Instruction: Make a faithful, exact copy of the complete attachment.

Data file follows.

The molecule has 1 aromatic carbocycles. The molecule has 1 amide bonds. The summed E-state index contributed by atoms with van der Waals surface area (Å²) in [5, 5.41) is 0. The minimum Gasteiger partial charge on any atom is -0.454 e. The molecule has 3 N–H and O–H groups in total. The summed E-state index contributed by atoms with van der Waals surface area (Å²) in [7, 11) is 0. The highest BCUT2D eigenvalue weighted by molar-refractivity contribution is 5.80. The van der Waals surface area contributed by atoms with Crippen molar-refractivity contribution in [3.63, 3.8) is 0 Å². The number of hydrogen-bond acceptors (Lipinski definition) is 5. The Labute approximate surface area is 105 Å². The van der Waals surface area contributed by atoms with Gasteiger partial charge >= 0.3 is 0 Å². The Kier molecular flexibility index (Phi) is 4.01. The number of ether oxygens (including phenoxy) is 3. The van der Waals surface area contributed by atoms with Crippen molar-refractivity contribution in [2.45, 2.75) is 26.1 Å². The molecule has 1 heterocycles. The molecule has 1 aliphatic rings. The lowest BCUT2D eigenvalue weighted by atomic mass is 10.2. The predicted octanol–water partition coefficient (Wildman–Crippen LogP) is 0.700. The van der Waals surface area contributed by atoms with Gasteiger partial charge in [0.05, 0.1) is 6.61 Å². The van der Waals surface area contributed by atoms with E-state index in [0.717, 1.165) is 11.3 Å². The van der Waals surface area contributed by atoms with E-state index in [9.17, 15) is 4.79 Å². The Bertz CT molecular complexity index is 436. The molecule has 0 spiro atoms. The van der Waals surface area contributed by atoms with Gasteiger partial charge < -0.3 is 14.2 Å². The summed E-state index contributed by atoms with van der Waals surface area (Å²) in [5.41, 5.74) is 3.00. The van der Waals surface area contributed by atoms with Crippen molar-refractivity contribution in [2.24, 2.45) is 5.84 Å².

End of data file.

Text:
The molecule has 1 aromatic carbocycles. The molecule has 1 amide bonds. The summed E-state index contributed by atoms with van der Waals surface area (Å²) in [5, 5.41) is 0. The minimum Gasteiger partial charge on any atom is -0.454 e. The molecule has 3 N–H and O–H groups in total. The summed E-state index contributed by atoms with van der Waals surface area (Å²) in [7, 11) is 0. The highest BCUT2D eigenvalue weighted by molar-refractivity contribution is 5.80. The van der Waals surface area contributed by atoms with Crippen molar-refractivity contribution in [3.63, 3.8) is 0 Å². The number of hydrogen-bond acceptors (Lipinski definition) is 5. The Labute approximate surface area is 105 Å². The van der Waals surface area contributed by atoms with Gasteiger partial charge >= 0.3 is 0 Å². The Kier molecular flexibility index (Phi) is 4.01. The number of ether oxygens (including phenoxy) is 3. The van der Waals surface area contributed by atoms with Crippen molar-refractivity contribution in [2.45, 2.75) is 26.1 Å². The molecule has 1 heterocycles. The molecule has 1 aliphatic rings. The lowest BCUT2D eigenvalue weighted by atomic mass is 10.2. The predicted octanol–water partition coefficient (Wildman–Crippen LogP) is 0.700. The van der Waals surface area contributed by atoms with Gasteiger partial charge in [0.05, 0.1) is 6.61 Å². The van der Waals surface area contributed by atoms with E-state index in [0.717, 1.165) is 11.3 Å². The van der Waals surface area contributed by atoms with E-state index in [9.17, 15) is 4.79 Å². The Bertz CT molecular complexity index is 436. The molecule has 0 spiro atoms. The van der Waals surface area contributed by atoms with Gasteiger partial charge < -0.3 is 14.2 Å². The summed E-state index contributed by atoms with van der Waals surface area (Å²) in [5.41, 5.74) is 3.00. The van der Waals surface area contributed by atoms with Crippen molar-refractivity contribution in [2.24, 2.45) is 5.84 Å².